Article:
Posts tagged advertisements

The Monetization Conundrum Of Online Video – Part 2

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This article is the second in a two-part series on the advertisement conundrum of online video. If you haven’t already, check out the first article in the series HERE.

In the previous article in this series, I explained the current monetization situation in online video, and how the $2 CPM ($2 per thousand views) is, as of right now, the industry standard ad rate. As I have begun to learn, along with many others in the field of online video, the $2 CPM is neither a sustainable nor beneficial model to anyone but the companies paying for the ads. There are a few reasons why the current $2 CPM standard simply doesn’t work. First of all, it’s just too low; with only $2 per thousand views, YouTubers have to grow a very large audience, which is incredibly hard in the current YouTube landscape. There has been an explosion of creators and content using YouTube in recent years, and as of now, it’s very unlikely that any one small YouTuber will hit it big, simply because of the enormity of the amount of channels out there in the first place. Secondly, even once you factor in the $2 ad rate, YouTube takes away 45% of that revenue for their own profit. While it isn’t surprising that YouTube has a “platform tax”, after all, Google is a publicly-traded company whose investors care about the bottom line. Yet 45% can be a big hit to smaller and larger channels, and compares unfavorably to Apple’s already high 30% revenue share for App Store products. But my suspicion is that this won’t be the part of the equation that will be changing, as YouTube has in the past addressed this issue and said nothing about reducing their share of the monetization.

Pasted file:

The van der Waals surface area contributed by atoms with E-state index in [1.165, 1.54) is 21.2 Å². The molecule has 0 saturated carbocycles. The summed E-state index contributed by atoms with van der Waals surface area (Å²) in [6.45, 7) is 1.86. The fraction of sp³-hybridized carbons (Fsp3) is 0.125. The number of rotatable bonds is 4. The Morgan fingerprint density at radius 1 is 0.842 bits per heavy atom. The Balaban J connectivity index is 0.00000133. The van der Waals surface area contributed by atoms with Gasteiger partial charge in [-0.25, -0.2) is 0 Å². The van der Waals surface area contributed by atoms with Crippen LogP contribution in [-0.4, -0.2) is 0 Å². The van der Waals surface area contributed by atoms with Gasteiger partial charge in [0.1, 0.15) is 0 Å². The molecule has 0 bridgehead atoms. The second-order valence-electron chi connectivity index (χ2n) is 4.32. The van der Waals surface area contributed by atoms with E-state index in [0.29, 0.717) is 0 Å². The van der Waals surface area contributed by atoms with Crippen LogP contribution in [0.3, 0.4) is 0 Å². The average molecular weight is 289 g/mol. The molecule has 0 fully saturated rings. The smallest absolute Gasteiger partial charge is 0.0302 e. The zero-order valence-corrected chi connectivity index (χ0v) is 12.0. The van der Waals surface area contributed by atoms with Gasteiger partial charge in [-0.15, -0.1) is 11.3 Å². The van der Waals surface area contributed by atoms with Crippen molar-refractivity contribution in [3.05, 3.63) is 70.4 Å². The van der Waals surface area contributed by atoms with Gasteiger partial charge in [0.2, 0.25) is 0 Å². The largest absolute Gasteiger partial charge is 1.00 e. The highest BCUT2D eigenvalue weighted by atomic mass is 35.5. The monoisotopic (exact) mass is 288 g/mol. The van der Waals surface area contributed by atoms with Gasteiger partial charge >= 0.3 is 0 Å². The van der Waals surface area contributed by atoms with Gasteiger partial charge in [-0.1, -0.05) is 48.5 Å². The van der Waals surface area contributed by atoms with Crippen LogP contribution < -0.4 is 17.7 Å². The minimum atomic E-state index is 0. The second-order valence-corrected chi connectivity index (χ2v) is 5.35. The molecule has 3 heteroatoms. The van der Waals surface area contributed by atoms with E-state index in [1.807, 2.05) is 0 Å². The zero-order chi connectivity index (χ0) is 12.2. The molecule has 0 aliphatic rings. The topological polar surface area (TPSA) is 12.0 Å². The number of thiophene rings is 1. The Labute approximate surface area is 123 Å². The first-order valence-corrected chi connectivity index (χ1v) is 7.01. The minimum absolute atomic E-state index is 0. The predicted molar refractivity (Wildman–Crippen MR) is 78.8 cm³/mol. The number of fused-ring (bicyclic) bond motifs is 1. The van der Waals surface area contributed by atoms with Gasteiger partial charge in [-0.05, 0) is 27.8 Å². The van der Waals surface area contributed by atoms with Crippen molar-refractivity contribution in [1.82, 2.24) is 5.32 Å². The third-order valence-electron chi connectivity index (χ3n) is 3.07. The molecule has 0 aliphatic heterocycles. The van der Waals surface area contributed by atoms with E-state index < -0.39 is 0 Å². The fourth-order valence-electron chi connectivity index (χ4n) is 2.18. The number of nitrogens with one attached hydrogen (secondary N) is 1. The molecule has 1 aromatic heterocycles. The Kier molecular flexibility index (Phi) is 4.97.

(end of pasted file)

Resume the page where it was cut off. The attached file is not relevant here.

Finally, the $2 CPM restricts the production quality of growing YouTubers who are forced to produce cheaper content more often to make ends meet. YouTube has addressed this as well, and their counterargument is that YouTube isn’t and wasn’t built to be the main source of revenue for a channel, and only really works in that capacity for smaller channels. And it’s true, YouTube is good at growing brands and personalities, although that attribute is shrinking because of the low odds of being successful.

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Hank Green, a YouTuber, entrepreneurs, and author of a great article on Medium on the topic of the $2 CPM.

Basically, they’re suggesting that you as a YouTuber derive your main or secondary source of income elsewhere, perhaps through sponsorships and other marketing deals. And while many channels do that type of marketing, at some point creators just don’t want to surrender their editorial control in exchange for money, most likely part of the reason they came to the platform in the first place. Hank Green, in his Medium article on the subject of the $2 CPM, posed the “just ask” strategy, i.e., just ask your audience for money. You might think that strategy would never work, but the website Patreon is built directly off of that strategy, and it has grown substantially and has become a great source of money for many creators.

Creators tell their audience that they would like, in exchange for some small perks, those who can afford and would like to, “pledge” to give them a certain amount of money regularly, commonly every video or every month. This allows creators to realize another source of income, without such a prominent middle man, and simply because the viewers like their content and want to creator to make more and better videos.